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Mayan Mendacity by L.J.M. Owen

Having really enjoyed the first book in the Dr Pimms, Intermillennial Sleuth series, Olmec Obiturary, I was looking forward to seeing where the second instalment, Mayan Mendacity took the reader. I was not disappointed.

In this book, Dr Elizabeth Pimms, now a librarian, is once more asked to help catalogue bones from an ancient site – this time, from the Mayan civilisation. As her fiancé was present at the dig, the invitation to be involved holds a special place in Elizabeth’s heart, a heart that’s about to be tested in all manner of ways as her emotions, her beloved family, and so much more are soon threatened.

Segueing between the present and Elizabeth’s (sabotaged) attempts to find the answers the head of the research team requests and the Mayan period, the novel is fast-paced and filled with fascinating facts – about the Mayans as well as the steps undertaken to record and discover the secrets the bones contain.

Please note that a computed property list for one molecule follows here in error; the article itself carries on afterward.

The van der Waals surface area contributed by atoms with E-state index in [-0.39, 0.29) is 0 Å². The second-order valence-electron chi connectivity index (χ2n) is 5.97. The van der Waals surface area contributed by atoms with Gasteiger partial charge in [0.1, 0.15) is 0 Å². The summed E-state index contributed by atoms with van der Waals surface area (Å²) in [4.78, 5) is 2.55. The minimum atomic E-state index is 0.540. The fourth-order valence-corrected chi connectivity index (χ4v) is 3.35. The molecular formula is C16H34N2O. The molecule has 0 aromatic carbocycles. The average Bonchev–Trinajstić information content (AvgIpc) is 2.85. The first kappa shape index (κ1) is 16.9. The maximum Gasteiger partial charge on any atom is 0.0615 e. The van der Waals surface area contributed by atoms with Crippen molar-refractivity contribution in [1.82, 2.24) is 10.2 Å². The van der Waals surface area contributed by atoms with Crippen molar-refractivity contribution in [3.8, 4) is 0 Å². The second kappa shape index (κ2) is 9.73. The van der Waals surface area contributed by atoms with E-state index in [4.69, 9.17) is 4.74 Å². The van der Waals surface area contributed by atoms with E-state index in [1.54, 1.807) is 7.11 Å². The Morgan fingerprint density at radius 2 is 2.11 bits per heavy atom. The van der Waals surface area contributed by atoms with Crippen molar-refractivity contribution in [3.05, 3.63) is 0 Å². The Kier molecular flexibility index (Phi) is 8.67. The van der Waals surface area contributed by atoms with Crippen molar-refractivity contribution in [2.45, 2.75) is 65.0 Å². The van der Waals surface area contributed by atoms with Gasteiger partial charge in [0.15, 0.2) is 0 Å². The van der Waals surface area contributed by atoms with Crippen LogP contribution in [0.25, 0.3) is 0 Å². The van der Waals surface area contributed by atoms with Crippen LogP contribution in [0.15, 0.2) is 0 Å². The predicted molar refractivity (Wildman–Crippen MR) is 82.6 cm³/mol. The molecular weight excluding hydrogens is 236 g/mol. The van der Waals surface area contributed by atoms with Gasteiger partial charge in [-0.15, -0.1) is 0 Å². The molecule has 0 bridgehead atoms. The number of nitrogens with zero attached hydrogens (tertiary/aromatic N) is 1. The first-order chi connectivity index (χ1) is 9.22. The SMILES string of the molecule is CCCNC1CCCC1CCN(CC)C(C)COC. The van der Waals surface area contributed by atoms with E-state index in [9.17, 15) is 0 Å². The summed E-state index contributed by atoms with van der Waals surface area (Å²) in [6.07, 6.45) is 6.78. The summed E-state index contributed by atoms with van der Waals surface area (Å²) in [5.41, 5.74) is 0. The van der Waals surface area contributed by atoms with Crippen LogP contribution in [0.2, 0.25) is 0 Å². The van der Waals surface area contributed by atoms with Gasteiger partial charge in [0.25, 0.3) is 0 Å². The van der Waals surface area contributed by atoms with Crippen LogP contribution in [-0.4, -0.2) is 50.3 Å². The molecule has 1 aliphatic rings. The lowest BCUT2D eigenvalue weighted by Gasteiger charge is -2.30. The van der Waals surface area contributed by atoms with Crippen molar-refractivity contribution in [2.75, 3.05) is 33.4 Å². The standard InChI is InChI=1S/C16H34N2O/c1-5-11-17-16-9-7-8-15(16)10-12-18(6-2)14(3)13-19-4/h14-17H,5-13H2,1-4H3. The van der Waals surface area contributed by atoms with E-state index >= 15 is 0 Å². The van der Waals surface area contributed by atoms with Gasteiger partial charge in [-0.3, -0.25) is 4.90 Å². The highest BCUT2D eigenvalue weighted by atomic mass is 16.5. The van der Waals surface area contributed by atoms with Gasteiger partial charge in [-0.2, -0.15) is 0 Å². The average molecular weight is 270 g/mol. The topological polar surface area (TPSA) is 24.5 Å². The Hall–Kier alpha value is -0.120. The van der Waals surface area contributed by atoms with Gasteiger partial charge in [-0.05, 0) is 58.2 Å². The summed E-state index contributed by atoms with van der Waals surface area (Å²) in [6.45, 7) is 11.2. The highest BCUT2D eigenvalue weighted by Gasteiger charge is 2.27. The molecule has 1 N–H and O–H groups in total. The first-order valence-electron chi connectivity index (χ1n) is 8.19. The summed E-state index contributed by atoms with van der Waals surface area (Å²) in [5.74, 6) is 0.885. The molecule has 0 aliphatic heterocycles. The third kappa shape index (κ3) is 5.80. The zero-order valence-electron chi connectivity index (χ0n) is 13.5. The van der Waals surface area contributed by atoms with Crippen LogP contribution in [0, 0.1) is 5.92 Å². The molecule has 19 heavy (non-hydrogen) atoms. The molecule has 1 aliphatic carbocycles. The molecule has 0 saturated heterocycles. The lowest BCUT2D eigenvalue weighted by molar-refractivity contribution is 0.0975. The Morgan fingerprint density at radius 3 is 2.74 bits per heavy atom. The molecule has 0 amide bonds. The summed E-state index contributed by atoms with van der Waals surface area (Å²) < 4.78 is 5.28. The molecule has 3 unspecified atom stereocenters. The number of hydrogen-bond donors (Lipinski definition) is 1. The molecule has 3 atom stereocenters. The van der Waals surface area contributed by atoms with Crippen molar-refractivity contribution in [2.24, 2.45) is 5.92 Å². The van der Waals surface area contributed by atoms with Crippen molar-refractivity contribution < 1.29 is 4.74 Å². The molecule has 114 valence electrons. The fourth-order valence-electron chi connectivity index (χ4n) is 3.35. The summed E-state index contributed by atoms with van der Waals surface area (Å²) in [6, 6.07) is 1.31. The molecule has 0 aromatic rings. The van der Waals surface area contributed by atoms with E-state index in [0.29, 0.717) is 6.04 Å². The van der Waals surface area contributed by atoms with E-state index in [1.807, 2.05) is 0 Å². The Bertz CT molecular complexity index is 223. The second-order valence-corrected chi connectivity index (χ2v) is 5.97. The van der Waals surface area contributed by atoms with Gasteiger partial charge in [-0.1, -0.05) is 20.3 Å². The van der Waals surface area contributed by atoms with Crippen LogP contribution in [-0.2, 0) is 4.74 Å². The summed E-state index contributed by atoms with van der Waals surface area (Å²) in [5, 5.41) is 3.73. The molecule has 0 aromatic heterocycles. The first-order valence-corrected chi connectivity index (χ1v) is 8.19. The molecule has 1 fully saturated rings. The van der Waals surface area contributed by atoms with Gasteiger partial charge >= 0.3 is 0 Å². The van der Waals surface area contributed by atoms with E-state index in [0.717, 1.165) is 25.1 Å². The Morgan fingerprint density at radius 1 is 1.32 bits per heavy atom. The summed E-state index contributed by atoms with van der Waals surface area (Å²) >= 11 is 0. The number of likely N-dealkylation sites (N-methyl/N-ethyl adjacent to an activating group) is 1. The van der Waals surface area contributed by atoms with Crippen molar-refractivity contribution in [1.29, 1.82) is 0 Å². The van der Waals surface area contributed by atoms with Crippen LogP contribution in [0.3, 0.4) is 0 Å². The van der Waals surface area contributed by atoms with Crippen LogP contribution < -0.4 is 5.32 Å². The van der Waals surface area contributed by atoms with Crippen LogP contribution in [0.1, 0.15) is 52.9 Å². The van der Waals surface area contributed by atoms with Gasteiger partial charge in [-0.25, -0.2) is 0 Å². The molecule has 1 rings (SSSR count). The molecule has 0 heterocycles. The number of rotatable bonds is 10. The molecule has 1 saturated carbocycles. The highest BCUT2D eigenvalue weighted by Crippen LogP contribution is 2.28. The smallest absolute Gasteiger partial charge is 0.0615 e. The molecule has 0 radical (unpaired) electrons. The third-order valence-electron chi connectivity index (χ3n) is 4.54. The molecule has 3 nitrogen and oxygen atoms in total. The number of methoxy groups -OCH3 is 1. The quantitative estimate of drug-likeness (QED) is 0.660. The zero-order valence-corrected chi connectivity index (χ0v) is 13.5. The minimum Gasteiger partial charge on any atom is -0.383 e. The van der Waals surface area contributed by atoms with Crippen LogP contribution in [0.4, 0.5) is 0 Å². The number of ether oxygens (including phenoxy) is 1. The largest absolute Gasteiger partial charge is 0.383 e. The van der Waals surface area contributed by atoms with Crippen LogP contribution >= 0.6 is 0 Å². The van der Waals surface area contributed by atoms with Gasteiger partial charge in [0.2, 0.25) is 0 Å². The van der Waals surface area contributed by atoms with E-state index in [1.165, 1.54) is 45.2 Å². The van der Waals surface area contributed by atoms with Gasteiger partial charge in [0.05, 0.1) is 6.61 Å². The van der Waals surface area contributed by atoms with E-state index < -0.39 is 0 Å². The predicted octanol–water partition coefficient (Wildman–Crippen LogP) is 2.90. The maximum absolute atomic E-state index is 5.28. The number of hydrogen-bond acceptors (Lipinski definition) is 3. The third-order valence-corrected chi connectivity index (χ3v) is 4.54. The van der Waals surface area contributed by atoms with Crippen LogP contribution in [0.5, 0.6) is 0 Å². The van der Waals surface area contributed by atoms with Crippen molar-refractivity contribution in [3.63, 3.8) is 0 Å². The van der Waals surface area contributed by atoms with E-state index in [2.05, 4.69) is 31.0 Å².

The more answers Elizabeth discovers, it seems the more questions she needs to ask – and not only about her professional life, but her increasingly complicated personal one as well.

What I really enjoy about these books is the light touch of the writer. Despite dealing with some heavy themes, the novel is not weighed down by them, but cruises along at a good pace, keeping you turning the pages. Exposition is well-balanced with more descriptive prose and character and plot building. There is, however, one story-line exception (which was frankly, a weakly executed and featured two characters that were more caricatures than fleshed out – but I can forgive it because the rest is very well done). Mostly, the storyline is tight and the people populating the story utterly endearing. I particularly like the Pimms family. In this book, Owen has fleshed them out even more, and it’s hard not to envy Elizabeth such a supportive and madcap family, with such rich and complicated cultural roots. Any chapter involving them was always a pleasure and their meals were the stuff of foodie dreams. It’s not surprising then that at the back of the book are pages of recipes – all of which sound both delicious and very complicated!

This is proving to be a delightful series, and I am very much looking forward to stepping out with Dr Pimms on her next very cold case.



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